A Word from Dean Richard Goodstein – August 2015

August 5, 2015

Dear Friends,

Campus is starting to buzz with the excitement of the approaching academic year.  The sight of U-Hauls, mattresses strapped to car-top carriers and increased foot traffic on campus are sure signs of the impending start of classes on August 19. While many of us have appreciated the lack of traffic and abundance of parking over the summer, I can’t wait to have students back on campus for the start of the new academic year.

As you may already know, Clemson is undergoing a significant strategic planning process, which will include a new roadmap, entitled 2020Forward, as well as a major reorganization of the five academic colleges. In July, the Clemson administration presented their proposal for this reorganization to the Board of Trustees. The Board gave tentative approval to the plan, pending further refinement, encouraging the University to settle on a plan that not only will be ideal from an academic standpoint, but also most efficient from the standpoint of administrative costs. (You can learn more about the process here.)

Faculty across the College of Architecture, Arts and Humanities have participated in this ground-up planning process since its inception more than a year ago. I believe the result of these efforts will yield exciting new possibilities and new efficiencies in academic collaboration and discovery, and I thank each member of the faculty and college administrators who engaged in this important endeavor.

In the year ahead, the College of AAH will continue our work of providing transformational opportunities for students to understand and interpret the world. To our alumni and friends off-campus, we invite you to stay in close touch during this year of transition.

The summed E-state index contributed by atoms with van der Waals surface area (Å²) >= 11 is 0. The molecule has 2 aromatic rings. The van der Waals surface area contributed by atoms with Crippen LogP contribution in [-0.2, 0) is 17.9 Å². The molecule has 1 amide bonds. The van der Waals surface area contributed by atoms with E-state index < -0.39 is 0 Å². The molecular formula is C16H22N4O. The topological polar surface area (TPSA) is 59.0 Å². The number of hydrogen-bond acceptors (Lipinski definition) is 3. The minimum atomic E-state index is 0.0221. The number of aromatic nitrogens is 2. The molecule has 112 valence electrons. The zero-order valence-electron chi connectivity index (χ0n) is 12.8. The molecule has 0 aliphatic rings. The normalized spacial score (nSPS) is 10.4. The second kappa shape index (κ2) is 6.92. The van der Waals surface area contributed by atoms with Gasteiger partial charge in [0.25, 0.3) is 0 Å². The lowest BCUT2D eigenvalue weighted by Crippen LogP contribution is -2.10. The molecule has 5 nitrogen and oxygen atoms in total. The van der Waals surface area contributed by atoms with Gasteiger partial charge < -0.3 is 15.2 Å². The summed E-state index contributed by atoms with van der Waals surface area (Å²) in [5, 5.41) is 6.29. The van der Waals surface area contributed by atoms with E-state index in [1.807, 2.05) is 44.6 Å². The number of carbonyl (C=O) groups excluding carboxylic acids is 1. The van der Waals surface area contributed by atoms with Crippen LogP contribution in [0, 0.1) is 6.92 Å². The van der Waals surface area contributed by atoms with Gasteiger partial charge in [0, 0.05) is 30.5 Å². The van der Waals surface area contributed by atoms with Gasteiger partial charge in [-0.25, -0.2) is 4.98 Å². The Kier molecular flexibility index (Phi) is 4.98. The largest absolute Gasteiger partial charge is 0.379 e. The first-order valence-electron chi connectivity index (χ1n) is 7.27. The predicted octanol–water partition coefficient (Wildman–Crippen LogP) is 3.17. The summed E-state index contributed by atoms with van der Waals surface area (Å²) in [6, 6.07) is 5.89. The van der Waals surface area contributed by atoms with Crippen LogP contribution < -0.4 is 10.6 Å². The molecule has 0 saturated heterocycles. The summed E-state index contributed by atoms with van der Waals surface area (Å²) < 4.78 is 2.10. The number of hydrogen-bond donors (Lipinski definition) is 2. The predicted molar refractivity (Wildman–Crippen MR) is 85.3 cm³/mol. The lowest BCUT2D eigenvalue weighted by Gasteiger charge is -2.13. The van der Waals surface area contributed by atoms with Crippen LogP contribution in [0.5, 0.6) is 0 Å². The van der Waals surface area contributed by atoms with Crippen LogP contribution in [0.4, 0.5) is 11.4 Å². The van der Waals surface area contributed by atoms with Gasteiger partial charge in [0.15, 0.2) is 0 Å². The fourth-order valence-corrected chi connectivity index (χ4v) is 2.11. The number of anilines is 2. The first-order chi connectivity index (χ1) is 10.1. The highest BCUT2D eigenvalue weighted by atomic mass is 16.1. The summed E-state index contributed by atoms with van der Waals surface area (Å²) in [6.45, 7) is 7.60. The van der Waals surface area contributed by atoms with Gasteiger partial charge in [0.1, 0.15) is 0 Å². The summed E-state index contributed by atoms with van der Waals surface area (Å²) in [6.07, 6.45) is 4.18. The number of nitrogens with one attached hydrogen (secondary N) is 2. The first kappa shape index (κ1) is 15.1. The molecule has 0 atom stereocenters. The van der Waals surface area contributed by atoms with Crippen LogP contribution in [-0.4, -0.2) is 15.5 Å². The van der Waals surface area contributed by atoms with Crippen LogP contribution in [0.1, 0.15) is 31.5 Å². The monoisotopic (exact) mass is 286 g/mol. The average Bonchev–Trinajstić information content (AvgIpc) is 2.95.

Yesterday, the college department chairs met for a day-long session to begin the process of refocusing our strategic plan, holding fast to our commitment to enhance the value of a Clemson degree. We are ever mindful that engagement in the arts, design and the humanities are critical experiences for students to have in their portfolios as they graduate and begin their careers.  As Forbes magazine reported this week, “the ‘useless’ Liberal Arts degree has become tech’s hottest ticket.”  The article relates both anecdotal and empirical evidence showing how many high-tech employers such as Facebook, OpenTable, Uber and Slack increasingly value the general background of arts, design and humanities majors.  The article also pointed to a study using LinkedIn data showing that more arts and humanities graduates had migrated to jobs in Silicon Valley than graduates with a technical background.

Yet, we never forget that the true value of a liberal arts degree encompasses more than a career. It prepares a student to become a contributing citizen, to be able to navigate the constantly changing seas of visual and cultural literacy, to anticipate and meet the needs of a rapidly changing world.

In closing, I hope you will stay tuned as plans are announced for an extraordinary number of upcoming events including the Clemson University Solar Decathlon, new initiatives in the humanities, including the Race and the University series, the Clemson Literary Festival, the Brooks Center for the Performing Arts season, and exhibitions in the Lee Gallery and other Center for Visual Arts venues.

We hope to see you there!

As always, Go Tigers!